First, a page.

EU’s Kroes says Lloyds bank needs to shrink presence
BRUSSELS, Sept 29 (Reuters) – Partially-nationalised British
bank Lloyds needs to shrink its activities in areas
where it is currently dominant to compensate for taking billions
of pounds in state aid, the European Union’s antitrust chief
Lloyds became Britain’s largest mortgage lender after it
acquired its beleaguered rival HBOS earlier this year, which
owned mortgage provider Halifax.
Media reports said the European Commission could force a
sale of part or all of Halifax as a condition for approving
state aid given to Lloyds. Other asset sales could also be
“We need to ensure aid does not allow the bank to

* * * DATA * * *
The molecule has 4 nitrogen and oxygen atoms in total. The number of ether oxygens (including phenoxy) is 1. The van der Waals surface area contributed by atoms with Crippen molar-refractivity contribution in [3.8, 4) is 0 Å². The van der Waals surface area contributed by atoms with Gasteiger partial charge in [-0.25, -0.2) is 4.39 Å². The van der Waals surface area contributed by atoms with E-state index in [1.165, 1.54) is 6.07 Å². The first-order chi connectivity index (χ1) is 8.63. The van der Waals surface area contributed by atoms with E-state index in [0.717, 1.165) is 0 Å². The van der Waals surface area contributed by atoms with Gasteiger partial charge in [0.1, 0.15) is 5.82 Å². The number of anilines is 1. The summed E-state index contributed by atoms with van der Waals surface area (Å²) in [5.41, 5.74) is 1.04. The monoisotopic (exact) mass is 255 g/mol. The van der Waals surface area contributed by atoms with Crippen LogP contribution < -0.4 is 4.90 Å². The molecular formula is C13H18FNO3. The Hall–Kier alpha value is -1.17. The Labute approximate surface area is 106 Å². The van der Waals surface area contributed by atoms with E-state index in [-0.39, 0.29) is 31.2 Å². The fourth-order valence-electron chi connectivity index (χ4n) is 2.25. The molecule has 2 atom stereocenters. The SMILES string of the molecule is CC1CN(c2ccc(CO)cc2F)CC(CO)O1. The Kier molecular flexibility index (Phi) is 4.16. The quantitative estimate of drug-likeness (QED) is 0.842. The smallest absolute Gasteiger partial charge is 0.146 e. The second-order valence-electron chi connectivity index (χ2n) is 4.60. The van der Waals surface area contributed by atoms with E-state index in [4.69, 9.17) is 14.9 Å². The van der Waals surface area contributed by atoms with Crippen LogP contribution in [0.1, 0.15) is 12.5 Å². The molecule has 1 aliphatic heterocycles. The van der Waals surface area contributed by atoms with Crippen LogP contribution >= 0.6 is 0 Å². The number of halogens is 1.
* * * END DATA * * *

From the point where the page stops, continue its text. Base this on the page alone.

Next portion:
consolidate and reinforce its leading presence in markets in
which it is already concentrated to the detriment of consumers,”
European Competition Commissioner Neelie Kroes told the European
Parliament on Tuesday.
She said the European Commission was currently assessing
Lloyd’s restructuring plan, tied to the state aid it received
from British authorities.
A Lloyds’ spokesman said the bank was working closely with
the British government and the Commission on the state aid
The bank’s restructuring would need to ensure its viability,
that it also shoulder part of the burden and that it does not
distort competition, Kroes said.
Lloyds’ shares were up 0.8 percent by 1459 GMT, broadly in
line with a 0.7 percent higher DJ Stoxx banking index.